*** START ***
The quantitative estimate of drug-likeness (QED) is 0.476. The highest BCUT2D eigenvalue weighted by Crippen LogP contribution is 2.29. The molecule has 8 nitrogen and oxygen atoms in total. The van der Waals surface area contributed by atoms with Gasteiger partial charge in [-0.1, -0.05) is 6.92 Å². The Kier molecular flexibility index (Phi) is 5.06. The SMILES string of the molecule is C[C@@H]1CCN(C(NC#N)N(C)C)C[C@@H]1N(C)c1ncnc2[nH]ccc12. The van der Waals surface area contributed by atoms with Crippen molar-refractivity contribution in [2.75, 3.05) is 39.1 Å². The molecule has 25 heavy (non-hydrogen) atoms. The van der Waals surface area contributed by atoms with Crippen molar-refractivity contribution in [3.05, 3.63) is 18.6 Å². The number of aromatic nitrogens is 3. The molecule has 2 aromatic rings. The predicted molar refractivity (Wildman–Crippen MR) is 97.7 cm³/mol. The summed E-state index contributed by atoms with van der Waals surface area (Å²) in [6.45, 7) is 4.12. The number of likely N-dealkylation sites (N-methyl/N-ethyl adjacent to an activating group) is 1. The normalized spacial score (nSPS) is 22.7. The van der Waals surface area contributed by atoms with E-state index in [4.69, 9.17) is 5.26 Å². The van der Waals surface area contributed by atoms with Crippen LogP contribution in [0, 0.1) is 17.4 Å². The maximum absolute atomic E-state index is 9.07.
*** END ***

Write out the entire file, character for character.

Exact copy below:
The quantitative estimate of drug-likeness (QED) is 0.476. The highest BCUT2D eigenvalue weighted by Crippen LogP contribution is 2.29. The molecule has 8 nitrogen and oxygen atoms in total. The van der Waals surface area contributed by atoms with Gasteiger partial charge in [-0.1, -0.05) is 6.92 Å². The Kier molecular flexibility index (Phi) is 5.06. The SMILES string of the molecule is C[C@@H]1CCN(C(NC#N)N(C)C)C[C@@H]1N(C)c1ncnc2[nH]ccc12. The van der Waals surface area contributed by atoms with Crippen molar-refractivity contribution in [2.75, 3.05) is 39.1 Å². The molecule has 25 heavy (non-hydrogen) atoms. The van der Waals surface area contributed by atoms with Crippen molar-refractivity contribution in [3.05, 3.63) is 18.6 Å². The number of aromatic nitrogens is 3. The molecule has 2 aromatic rings. The predicted molar refractivity (Wildman–Crippen MR) is 97.7 cm³/mol. The summed E-state index contributed by atoms with van der Waals surface area (Å²) in [6.45, 7) is 4.12. The number of likely N-dealkylation sites (N-methyl/N-ethyl adjacent to an activating group) is 1. The normalized spacial score (nSPS) is 22.7. The van der Waals surface area contributed by atoms with E-state index in [4.69, 9.17) is 5.26 Å². The van der Waals surface area contributed by atoms with Crippen LogP contribution in [0, 0.1) is 17.4 Å². The maximum absolute atomic E-state index is 9.07.